September 29, 2009

September 28, 2009

White Goose at Pond

This started as an ordinary-looking digital photo. Basically, I used the "Find Edges" filter in Photoshop and saturated the colors.

Saint Waudru Collegiate Church, Mons

A Gothic Church in Mons, Belgium

I came across this image on an old backup drive which I brought out of retirement in order to copy 24 GB of files from Frank's ailing PC. We visited this church about nine years ago when Susan and Doug were living in Belgium.
This photo was altered using PhotoDeluxe, a precursor to Photoshop Elements. It started out as a color picture taken on a cloudy day, but I changed it to grayscale and added some moody effects.

September 27, 2009

Edinburg Mill

This Shenandoah Valley landmark is mentioned on Civil War Traveler as follows:
Edinburg Mill, two Trails signs in the parking lot of the mill on Route 11 – This mill, opened in 1850, survived the burnings ordered in late September and early October 1864 by Union Gen. Philip Sheridan. More than two years earlier Confederates used Stony Creek (which provided the mill's power) as a defensive line. A sharp battle on the line near the mill in late March 1862 delayed a Federal advance on the Valley Pike.

September 26, 2009

Four Guys at the Beach

At Sandbridge, VA in May 2003

Once I actually forgot to take my camera when we went on vacation. Frank had a digital camera but the resolution wasn't too good. After all, the year was 2003.

So I purchased a disposable camera at a store in Sandbridge. I chose a panoramic format and a couple of the photos turned out really nice. I scanned in this one of Dave and Frank with Justin and Austin.

Web Log Entry #2100

This blog has had 45,327 total visits since I started keeping track. Thanks for dropping by and I hope you'll keep coming back!

Also, I want to thank the folks who used my links to Amazon.com to purchase books and music. It takes a while to get enough referrals to earn a certificate for merchandise, but I'm always happy to get one. In addition to books, I sometimes find natural food items and even photo accessories on Amazon.

Tree Cut Down


Frank had a large oak tree cut down in Dale City. It was in the back yard of the rambler that he's selling.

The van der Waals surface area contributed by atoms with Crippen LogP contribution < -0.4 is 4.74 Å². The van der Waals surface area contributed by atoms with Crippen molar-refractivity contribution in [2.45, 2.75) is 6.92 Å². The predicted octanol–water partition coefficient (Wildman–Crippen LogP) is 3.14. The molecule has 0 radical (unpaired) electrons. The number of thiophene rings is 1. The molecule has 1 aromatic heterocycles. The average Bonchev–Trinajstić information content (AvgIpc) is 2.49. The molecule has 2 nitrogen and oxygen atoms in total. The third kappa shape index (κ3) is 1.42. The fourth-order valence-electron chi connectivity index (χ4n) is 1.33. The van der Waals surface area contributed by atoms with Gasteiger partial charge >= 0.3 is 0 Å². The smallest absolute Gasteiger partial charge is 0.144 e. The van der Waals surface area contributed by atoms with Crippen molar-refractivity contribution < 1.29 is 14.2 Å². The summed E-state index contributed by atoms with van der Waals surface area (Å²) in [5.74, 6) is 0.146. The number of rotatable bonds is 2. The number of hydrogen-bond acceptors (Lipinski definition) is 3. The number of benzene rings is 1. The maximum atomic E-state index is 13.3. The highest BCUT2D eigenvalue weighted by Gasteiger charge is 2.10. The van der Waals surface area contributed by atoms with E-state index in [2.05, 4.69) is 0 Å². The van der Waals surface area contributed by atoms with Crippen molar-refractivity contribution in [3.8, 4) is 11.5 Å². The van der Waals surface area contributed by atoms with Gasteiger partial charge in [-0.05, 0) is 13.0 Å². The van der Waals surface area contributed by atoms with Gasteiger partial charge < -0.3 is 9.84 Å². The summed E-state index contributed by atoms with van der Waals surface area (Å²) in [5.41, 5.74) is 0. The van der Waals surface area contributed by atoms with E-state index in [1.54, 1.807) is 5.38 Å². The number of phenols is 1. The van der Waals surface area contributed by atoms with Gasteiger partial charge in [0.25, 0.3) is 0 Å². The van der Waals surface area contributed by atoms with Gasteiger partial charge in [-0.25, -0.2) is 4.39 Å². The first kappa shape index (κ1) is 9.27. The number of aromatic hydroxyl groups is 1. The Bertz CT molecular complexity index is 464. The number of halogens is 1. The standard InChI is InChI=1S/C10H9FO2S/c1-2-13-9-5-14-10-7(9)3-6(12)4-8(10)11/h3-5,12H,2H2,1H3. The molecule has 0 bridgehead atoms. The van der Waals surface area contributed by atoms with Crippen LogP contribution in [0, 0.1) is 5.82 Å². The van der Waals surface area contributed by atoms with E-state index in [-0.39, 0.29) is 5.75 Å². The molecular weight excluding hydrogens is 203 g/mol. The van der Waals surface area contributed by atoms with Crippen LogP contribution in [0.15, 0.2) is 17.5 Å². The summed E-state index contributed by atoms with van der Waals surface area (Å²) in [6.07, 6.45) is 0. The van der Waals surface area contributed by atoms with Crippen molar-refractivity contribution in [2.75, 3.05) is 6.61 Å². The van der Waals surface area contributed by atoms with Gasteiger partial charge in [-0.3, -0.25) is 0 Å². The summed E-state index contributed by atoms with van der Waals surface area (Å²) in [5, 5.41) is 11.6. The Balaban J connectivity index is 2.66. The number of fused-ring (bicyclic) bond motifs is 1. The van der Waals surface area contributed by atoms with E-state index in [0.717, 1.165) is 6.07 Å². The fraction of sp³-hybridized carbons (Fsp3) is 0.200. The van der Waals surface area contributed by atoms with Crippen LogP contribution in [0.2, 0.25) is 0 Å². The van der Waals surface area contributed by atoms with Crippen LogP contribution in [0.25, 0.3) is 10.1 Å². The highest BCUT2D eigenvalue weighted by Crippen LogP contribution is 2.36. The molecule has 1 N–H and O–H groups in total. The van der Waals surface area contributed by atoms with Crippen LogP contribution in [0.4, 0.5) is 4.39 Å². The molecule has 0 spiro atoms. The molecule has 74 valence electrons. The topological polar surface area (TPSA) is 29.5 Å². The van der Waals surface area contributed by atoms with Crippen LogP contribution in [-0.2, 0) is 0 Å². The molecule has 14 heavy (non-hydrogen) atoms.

The tree was dead so the buyer wanted it taken down.

September 25, 2009

View with a Fountain

That's the north end of the Massanutten Range in the background. Above the flower I spotted a little sign saying "WISH" just about hidden by weeds.

Another View of the Old School in Forestville

This building in Forestville can be seen from Route 42. It stands very handsome on a hilltop.

I played with the image in Photoshop CS4, adding the evening sky from another picture, increasing the "vibrance" in a duplicate layer, and blending that layer in "soft light." Still, I don't think it's necessarily better than the version in an earlier post, which was naturally shot.

September 24, 2009

Views at the Carrier Arboretum


I like the cart-as-a-planter idea. I've seen it done before and may try it myself if I get a suitable vehicle.

If you haven't visited the Edith J. Carrier Arboretum in Harrisonburg, you should check it out before frost comes. It's on University Boulevard at James Madison University.

January '08 Post: JMU's Arboretum

September 23, 2009

Stonewall Jackson's Headquarters in Winchester

I'd been to Jackson's Headquarters in Winchester some years back on a field trip and I wanted Frank to see it. He had seen the exterior but the interior is more interesting. There are many antique and historic items to see and they are nicely displayed.

The house was once owned by Lt. Col. Lewis Moore, an ancestor of actress Mary Tyler Moore. She has visited the house and contributed to its restoration. The house is open to visitors from April through October.


JACKSON'S HEADQUARTERS




This house was used by Maj. Gen. Thomas J. Jackson, then commanding the Valley District, Department of Northern Virginia, as his official headquarters from November 1861, to March, 1862, when he left Winchester to begin his famous Valley Campaign.



Butterfly Bush

September 22, 2009

Old Time Festival 2009


We went to the festival in Edinburg, Virginia on Sunday afternoon. They call it the "Ole Time Festival."

Frank liked looking at the antique cars and eating lunch at Sal's Bistro.


Civil War Marker in Edinburg

Historical Marker, Edinburg, VA
Civil War Action in Edinburg
During Maj. Gen. Thomas J. "Stonewall" Jackson's 1862 Valley campaign, Confederate Col. Turner Ashby's cavalry and Chew's Battery halted Union Maj Gen. Nathaniel P. Banks's steady advance southward. Ashby engaged Union forces 28 times in April along Stony Creek and the Valley Pike. Confederate guns located on Cemetery Hill to the southwest, dueled with Union batteries on Academy Hill directly across the center of Edinburg. In early October 1864, during their burning of the Shenandoah Valley, Maj. Gen. Philip H. Sheridan's troopers set the Edinburg Mill afire but extinguished it after two local girls protested.